When I first sat down and met with Cecilia Aguiar-Curry, she was the mayor of Winters and had first announced her run for the Assembly in 2015. One of her key focuses was going to be on the “dismal internet connectivity” for rural communities.
Most of the big internet providers, like AT&T and Verizon – “they are interested in providing broadband infrastructure only in the bigger cities.” Coming to rural communities is low on their priority scales.
On Sunday at the Davis Democratic Party’s Champagne Brunch she mentioned how disadvantaged students in rural areas were having to find and huddle at internet hotspots in order to do research on the net.
So it was a big win when she was able to strike a $330 million dollar deal “to expand broadband access and digital literacy to communities deprived of a reliable internet connection.”
“People don’t start businesses in areas where they can’t even send an email,” said Assemblymember Aguiar-Curry. “When I was the Mayor of Winters, I watched families get their first email address. I saw farmworkers finally have a platform to talk to their kids’ teachers despite their work hours. I know first-hand how internet access can transform a community. AB 1665 will transform communities across California.”
I bring this up because Ms. Aguiar-Curry identified a problem and within her first six months in office was able to find a solution for that problem.
There is another problem that Davis and other communities in her district are facing, and that is the loss of RDA (Redevelopment Agency) money.
We see that in play for at least two items that came before the city council this week, and frankly an item that came before the council two weeks prior.
The loss of RDA funding is devastating to local communities. It means no resources for redevelopment, it means less money for affordable housing, and it means little money for transportation and parking improvements.
In May the council was forced to weigh their desired need for on-site affordable housing with the need for the city to collect in-lieu fees in order to fund affordable housing projects elsewhere.
Mayor Robb Davis in his remarks noted that RDA money once funded $2 million or more annually for the city. That stream is gone and not coming back. The city and council are having to get creative on financing options for affordable housing in the new climate and, thus, in-lieu fees are valuable to the city.
That was the elephant in the room.
RDA money or the lack thereof is also part of the discussion on the Richards Blvd./I-80 freeway interchange project. Originally, the city planned to use RDA money to help fund a corridor project. When that went away, it was going to be the Nishi-Gateway project developers who were going to fund $10 million of the needed money for the upgrades.
With Measure A going down to defeat last year, now the city is hoping to rely on SACOG (Sacramento Area Council of Governments) grant money to fund the improvements.
Public Works Director Bob Clarke explained to the Vanguard in an email, “SACOG staff have indicated our project would likely be more competitive in next years’ grant cycle if we show our commitment by investing local funds towards environmental clearance/final design and can show that it is ready to go to construction as soon as possible after grant funds are awarded.”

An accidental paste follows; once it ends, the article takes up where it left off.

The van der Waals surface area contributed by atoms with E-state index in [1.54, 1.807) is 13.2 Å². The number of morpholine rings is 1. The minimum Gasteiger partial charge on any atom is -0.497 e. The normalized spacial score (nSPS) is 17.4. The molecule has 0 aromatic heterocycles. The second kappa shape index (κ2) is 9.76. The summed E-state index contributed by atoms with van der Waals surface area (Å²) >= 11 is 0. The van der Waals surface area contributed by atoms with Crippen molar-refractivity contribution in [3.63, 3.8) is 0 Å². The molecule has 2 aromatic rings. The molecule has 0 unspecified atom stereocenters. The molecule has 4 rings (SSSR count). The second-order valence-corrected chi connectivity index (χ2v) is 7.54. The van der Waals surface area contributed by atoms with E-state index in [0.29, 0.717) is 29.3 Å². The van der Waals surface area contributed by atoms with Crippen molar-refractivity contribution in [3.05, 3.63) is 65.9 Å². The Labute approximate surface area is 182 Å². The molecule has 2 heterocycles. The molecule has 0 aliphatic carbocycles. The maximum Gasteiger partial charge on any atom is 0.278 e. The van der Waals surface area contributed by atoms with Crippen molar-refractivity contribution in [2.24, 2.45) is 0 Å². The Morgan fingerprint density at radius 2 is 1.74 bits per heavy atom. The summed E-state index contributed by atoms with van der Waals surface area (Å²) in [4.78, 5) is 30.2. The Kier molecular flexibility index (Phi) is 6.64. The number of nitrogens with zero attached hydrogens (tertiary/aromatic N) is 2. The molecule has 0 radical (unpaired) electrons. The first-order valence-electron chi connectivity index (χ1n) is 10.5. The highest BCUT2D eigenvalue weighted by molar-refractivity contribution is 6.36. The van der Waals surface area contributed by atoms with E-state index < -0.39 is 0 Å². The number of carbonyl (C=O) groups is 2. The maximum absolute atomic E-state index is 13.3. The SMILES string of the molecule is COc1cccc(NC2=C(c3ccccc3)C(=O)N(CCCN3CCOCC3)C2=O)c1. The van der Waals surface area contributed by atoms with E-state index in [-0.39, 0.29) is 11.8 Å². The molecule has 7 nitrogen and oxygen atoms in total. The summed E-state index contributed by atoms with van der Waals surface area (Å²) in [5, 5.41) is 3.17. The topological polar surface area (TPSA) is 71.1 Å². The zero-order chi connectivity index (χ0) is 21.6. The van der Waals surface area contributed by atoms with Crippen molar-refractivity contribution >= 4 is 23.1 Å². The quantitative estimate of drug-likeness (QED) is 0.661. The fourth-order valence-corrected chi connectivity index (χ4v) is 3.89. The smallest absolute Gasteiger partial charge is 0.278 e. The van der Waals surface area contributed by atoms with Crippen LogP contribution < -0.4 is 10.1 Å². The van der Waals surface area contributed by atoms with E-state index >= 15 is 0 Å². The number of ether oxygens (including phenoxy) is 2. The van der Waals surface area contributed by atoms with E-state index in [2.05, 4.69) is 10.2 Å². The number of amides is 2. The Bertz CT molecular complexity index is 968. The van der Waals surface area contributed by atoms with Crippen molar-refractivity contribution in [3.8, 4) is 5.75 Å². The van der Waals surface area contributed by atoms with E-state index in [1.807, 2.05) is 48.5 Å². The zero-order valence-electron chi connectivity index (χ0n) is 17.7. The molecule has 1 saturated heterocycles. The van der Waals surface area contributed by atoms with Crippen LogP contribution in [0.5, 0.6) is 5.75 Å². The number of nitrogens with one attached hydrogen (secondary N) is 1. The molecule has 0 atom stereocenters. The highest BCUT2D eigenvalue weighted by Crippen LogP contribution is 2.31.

The bottom line, as Bob Clarke put it, is that “the I-80/Richards interchange is the main public entrance to the City and its current design is outdated and no longer functions well to transition travelers from the freeway onto our local streets, nor is the Richards corridor ideally designed for the safe travel of peds, cyclists, transit riders, or motorists based on current complete streets principles.”
He said, “For these reasons, and if the City funds all the environmental and design work locally, it would be a very competitive project for grant funding in the next cycle. That does not guarantee it will be successful, just that we will have positioned the project as favorably as possible for funding.”
This is a public safety issue that for years has not gotten funded. This would be an easy project to fund with RDA money – although there remains pushback from citizens concerned about the development impacts of the project. But now funding is extremely dicey.
Finally there was the parking discussion on Tuesday night. Recall that when RDA money was about to go away, the city had considered funding a project on the block sandwiched between E and F and 3rd and 4th. But there was disagreement on the location and scope, and with the dissolution of the RDA, funding another parking structure has proved to be beyond our ability.
On Tuesday, the council heard an item that would increase parking in-lieu fees. Currently, the city has a fund balance of $619 thousand in the fund and has not spent money out of that fund since 2008-09.
Consultants told the city council that Davis could more than double in-lieu parking fees from $4000 to $8700 and still be among the lowest fees in the state.
The problem is, there is not going to be enough development and redevelopment to fund the kind of parking structure that the city needs.
The bottom line is that the decision by Governor Brown to end RDA has crippled the ability for local government to fund major capital projects and redevelopment, and densify core urban centers.
Assemblymember Aguiar-Curry responded to a specific need to provide broadband to rural areas, and we are hoping that she and others in the legislature will re-examine the need for RDA to help communities like Davis address their needs.
—David M. Greenwald reporting